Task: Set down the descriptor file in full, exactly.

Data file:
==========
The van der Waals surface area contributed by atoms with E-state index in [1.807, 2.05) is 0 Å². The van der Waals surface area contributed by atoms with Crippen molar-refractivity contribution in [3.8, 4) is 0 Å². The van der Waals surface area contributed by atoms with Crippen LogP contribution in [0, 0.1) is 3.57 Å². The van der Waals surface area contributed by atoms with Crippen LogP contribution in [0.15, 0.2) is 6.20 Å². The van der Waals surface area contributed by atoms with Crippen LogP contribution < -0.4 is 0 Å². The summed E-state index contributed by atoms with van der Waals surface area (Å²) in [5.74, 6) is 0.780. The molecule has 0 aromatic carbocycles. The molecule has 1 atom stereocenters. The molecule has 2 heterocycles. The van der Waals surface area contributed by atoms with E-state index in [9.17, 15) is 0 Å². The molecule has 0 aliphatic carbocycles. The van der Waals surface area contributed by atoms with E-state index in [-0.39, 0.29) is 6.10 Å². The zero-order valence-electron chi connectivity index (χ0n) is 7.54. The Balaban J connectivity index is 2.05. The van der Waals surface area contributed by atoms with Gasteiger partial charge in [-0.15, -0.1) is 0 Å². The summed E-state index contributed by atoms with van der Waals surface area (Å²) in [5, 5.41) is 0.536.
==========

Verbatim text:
The van der Waals surface area contributed by atoms with E-state index in [1.807, 2.05) is 0 Å². The van der Waals surface area contributed by atoms with Crippen molar-refractivity contribution in [3.8, 4) is 0 Å². The van der Waals surface area contributed by atoms with Crippen LogP contribution in [0, 0.1) is 3.57 Å². The van der Waals surface area contributed by atoms with Crippen LogP contribution in [0.15, 0.2) is 6.20 Å². The van der Waals surface area contributed by atoms with Crippen LogP contribution < -0.4 is 0 Å². The summed E-state index contributed by atoms with van der Waals surface area (Å²) in [5.74, 6) is 0.780. The molecule has 0 aromatic carbocycles. The molecule has 1 atom stereocenters. The molecule has 2 heterocycles. The van der Waals surface area contributed by atoms with E-state index in [9.17, 15) is 0 Å². The molecule has 0 aliphatic carbocycles. The van der Waals surface area contributed by atoms with E-state index in [-0.39, 0.29) is 6.10 Å². The zero-order valence-electron chi connectivity index (χ0n) is 7.54. The Balaban J connectivity index is 2.05. The van der Waals surface area contributed by atoms with Gasteiger partial charge in [-0.15, -0.1) is 0 Å². The summed E-state index contributed by atoms with van der Waals surface area (Å²) in [5, 5.41) is 0.536.